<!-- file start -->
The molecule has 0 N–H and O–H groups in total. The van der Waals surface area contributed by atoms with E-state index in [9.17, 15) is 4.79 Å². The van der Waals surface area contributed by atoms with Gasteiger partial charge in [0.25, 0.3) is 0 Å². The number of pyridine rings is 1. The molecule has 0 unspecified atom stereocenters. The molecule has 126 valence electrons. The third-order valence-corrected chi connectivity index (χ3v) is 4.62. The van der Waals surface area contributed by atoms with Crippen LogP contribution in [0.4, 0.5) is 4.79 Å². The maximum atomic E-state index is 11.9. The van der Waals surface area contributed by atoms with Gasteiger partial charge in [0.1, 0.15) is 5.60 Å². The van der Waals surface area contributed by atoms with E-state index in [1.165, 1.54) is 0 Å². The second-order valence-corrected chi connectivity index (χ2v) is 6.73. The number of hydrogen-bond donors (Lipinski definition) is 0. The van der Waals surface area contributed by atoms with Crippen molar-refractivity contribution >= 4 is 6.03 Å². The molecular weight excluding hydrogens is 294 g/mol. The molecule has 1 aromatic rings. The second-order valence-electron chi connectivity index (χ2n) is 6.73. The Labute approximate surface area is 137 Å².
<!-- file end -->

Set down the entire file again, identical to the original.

The molecule has 0 N–H and O–H groups in total. The van der Waals surface area contributed by atoms with E-state index in [9.17, 15) is 4.79 Å². The van der Waals surface area contributed by atoms with Gasteiger partial charge in [0.25, 0.3) is 0 Å². The number of pyridine rings is 1. The molecule has 0 unspecified atom stereocenters. The molecule has 126 valence electrons. The third-order valence-corrected chi connectivity index (χ3v) is 4.62. The van der Waals surface area contributed by atoms with Crippen LogP contribution in [0.4, 0.5) is 4.79 Å². The maximum atomic E-state index is 11.9. The van der Waals surface area contributed by atoms with Gasteiger partial charge in [0.1, 0.15) is 5.60 Å². The van der Waals surface area contributed by atoms with E-state index in [1.165, 1.54) is 0 Å². The second-order valence-corrected chi connectivity index (χ2v) is 6.73. The number of hydrogen-bond donors (Lipinski definition) is 0. The van der Waals surface area contributed by atoms with Crippen molar-refractivity contribution >= 4 is 6.03 Å². The molecular weight excluding hydrogens is 294 g/mol. The molecule has 1 aromatic rings. The second-order valence-electron chi connectivity index (χ2n) is 6.73. The Labute approximate surface area is 137 Å².